Oxford's variorum edition of William Blackstone's seminal treatise on the common law of England and Wales offers the definitive account of the Commentaries' development in a modern format. For the first time it is possible to trace the evolution of English law and Blackstone's thought through the eight editions of Blackstone's lifetime, and the authorial corrections of the posthumous ninth edition. Introductions by the general editor and the volume editors set the Commentaries in their historical context, examining Blackstone's distinctive view of the common law, and editorial tes throughout the four volumes assist the modern reader in understanding this key text in the Anglo-American common law tradition. Entitled Of Private Wrongs, Book III can be divided into three principal parts. The first describes the multiple courts in England and their jurisdictions, including the wrongs cognizable in each of them. The second describes some aspects of the substantive common law: wrongs to persons and to personal and real property. The third describes the processes of litigation in the courts of common law and equity.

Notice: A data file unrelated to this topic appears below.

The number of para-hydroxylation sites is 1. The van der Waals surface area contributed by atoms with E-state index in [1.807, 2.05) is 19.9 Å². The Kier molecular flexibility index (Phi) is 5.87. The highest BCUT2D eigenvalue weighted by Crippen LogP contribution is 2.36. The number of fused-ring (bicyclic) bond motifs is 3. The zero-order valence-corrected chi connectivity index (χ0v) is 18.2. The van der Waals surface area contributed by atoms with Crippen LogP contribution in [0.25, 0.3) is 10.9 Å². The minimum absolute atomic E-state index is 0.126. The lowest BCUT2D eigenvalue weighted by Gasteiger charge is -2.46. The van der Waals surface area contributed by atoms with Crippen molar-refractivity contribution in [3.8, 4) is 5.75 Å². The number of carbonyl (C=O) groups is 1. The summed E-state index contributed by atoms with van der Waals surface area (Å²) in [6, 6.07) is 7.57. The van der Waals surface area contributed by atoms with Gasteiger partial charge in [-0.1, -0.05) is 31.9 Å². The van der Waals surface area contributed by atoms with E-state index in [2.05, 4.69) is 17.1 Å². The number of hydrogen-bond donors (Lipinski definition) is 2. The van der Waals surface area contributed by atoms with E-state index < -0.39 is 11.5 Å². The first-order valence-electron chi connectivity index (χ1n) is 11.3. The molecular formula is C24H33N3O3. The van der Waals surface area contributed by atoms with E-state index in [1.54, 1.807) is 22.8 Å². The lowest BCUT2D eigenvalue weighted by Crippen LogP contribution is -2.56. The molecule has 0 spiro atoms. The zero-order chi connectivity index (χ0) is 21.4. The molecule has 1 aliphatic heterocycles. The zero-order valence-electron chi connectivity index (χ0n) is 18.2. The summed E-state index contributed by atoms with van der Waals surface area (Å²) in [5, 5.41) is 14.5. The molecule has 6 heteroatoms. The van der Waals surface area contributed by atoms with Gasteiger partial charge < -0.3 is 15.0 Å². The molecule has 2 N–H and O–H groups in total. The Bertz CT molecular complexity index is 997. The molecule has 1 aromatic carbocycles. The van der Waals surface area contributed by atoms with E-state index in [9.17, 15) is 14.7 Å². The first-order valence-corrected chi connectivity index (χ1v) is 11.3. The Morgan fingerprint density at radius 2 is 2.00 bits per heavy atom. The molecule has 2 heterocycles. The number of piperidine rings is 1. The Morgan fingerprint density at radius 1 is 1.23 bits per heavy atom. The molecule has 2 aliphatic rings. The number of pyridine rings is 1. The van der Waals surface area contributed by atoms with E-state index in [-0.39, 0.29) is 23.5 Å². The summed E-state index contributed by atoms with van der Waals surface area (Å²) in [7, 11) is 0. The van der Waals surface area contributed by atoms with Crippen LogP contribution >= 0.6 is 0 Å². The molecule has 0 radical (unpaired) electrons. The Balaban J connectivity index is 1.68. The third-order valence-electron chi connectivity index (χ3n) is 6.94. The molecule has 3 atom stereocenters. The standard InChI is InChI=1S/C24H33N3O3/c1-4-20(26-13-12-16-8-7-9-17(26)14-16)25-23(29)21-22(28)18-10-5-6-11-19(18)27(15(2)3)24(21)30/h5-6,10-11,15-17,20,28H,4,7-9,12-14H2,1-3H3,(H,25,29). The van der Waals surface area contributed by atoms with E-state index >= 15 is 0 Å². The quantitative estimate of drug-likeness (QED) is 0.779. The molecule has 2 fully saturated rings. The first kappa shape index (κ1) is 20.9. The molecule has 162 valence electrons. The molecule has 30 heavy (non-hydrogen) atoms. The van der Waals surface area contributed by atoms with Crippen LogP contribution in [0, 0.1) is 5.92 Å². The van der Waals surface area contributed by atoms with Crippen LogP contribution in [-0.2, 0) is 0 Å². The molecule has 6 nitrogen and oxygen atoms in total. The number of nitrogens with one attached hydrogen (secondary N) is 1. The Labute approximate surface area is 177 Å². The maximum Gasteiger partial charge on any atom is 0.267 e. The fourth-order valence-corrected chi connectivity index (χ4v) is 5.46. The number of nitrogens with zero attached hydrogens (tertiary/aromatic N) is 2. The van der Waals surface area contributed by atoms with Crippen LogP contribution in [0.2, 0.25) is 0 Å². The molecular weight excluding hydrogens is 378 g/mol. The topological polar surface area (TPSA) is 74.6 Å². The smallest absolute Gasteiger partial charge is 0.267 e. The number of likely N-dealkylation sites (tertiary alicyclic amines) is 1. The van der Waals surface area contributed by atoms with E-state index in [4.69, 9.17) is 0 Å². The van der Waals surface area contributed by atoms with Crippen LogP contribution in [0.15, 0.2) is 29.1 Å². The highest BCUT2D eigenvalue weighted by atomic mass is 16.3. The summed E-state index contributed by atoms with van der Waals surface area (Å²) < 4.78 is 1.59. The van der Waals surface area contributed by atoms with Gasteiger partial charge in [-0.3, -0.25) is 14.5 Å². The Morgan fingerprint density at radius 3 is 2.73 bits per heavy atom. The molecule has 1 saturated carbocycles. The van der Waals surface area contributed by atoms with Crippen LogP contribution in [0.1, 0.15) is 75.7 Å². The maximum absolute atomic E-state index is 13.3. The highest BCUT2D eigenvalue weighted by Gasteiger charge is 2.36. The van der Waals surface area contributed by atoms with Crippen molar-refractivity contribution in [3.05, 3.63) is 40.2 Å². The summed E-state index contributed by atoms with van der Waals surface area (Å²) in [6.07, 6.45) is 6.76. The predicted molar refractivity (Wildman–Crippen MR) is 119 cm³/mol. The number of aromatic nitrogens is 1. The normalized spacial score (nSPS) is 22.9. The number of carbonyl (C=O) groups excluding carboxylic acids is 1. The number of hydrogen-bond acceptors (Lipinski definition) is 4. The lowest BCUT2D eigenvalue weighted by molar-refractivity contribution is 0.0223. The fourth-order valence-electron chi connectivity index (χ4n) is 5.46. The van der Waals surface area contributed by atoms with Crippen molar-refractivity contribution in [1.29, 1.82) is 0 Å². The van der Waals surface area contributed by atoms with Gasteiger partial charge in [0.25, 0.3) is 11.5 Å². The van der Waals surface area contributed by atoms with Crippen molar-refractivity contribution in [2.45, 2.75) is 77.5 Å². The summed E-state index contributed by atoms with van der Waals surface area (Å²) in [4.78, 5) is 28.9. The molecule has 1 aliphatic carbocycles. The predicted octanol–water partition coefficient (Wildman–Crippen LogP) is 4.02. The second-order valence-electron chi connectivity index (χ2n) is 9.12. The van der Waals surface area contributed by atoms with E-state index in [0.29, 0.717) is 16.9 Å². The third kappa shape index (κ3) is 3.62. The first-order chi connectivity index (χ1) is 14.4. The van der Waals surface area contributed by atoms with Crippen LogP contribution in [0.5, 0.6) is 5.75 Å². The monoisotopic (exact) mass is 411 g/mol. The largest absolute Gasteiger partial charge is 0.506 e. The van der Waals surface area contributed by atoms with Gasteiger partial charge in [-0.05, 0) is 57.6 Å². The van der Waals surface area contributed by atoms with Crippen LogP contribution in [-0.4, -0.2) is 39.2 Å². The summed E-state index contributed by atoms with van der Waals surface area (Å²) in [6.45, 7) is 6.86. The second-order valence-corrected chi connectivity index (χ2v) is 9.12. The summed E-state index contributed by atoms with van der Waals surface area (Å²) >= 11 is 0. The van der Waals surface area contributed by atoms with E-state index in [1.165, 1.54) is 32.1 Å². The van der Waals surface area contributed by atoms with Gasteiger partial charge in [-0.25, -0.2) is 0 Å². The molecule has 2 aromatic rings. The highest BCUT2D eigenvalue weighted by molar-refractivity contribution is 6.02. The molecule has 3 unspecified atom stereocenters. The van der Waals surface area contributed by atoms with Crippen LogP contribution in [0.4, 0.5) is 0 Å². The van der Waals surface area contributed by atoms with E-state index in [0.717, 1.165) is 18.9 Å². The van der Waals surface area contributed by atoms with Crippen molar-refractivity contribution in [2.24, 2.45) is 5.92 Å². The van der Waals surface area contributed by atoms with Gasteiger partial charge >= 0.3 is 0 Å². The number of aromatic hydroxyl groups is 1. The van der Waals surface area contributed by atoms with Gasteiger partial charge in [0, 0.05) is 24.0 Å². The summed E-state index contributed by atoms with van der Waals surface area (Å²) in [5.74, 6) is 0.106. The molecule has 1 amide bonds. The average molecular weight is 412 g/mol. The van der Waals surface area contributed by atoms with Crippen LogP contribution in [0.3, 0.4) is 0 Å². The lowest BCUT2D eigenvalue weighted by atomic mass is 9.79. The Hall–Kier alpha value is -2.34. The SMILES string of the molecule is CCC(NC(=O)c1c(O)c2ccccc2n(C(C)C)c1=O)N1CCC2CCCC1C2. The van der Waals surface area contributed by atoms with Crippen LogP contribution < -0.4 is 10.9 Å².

Professor Thomas P. Gallanis is a prize-winning legal historian and comparative lawyer and an expert on trust, succession, property, and fiduciary law and the history of the common law. He was awarded the Selden Society's David Yale Prize for his scholarly article on the history of evidence law, which was judged 'a distinguished contribution to the history of the laws and legal institutions of England and Wales'. He has been a visiting fellow of All Souls College (Oxford) and Magdalene College (Cambridge), the Herbert Smith Visitor in the law faculty of Cambridge University, and a Mellon fellow at the Institute for Advanced Study (Princeton).